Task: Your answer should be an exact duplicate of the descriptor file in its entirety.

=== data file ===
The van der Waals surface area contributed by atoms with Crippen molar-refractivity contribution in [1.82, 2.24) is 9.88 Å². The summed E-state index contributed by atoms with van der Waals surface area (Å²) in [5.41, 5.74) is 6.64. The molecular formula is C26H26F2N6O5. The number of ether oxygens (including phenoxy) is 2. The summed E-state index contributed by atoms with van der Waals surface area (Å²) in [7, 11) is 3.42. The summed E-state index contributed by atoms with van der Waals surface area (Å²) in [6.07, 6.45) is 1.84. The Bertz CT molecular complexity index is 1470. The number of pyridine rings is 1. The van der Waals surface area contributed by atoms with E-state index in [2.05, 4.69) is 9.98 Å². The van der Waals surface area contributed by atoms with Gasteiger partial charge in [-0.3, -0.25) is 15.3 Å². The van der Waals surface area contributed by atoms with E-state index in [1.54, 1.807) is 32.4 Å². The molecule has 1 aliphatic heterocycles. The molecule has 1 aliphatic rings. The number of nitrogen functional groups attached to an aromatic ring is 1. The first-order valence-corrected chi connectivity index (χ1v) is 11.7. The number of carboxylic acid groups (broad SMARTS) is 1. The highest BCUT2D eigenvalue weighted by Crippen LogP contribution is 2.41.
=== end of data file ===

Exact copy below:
The van der Waals surface area contributed by atoms with Crippen molar-refractivity contribution in [1.82, 2.24) is 9.88 Å². The summed E-state index contributed by atoms with van der Waals surface area (Å²) in [5.41, 5.74) is 6.64. The molecular formula is C26H26F2N6O5. The number of ether oxygens (including phenoxy) is 2. The summed E-state index contributed by atoms with van der Waals surface area (Å²) in [7, 11) is 3.42. The summed E-state index contributed by atoms with van der Waals surface area (Å²) in [6.07, 6.45) is 1.84. The Bertz CT molecular complexity index is 1470. The number of pyridine rings is 1. The van der Waals surface area contributed by atoms with E-state index in [2.05, 4.69) is 9.98 Å². The van der Waals surface area contributed by atoms with Gasteiger partial charge in [-0.3, -0.25) is 15.3 Å². The van der Waals surface area contributed by atoms with E-state index in [1.54, 1.807) is 32.4 Å². The molecule has 1 aliphatic heterocycles. The molecule has 1 aliphatic rings. The number of nitrogen functional groups attached to an aromatic ring is 1. The first-order valence-corrected chi connectivity index (χ1v) is 11.7. The number of carboxylic acid groups (broad SMARTS) is 1. The highest BCUT2D eigenvalue weighted by Crippen LogP contribution is 2.41.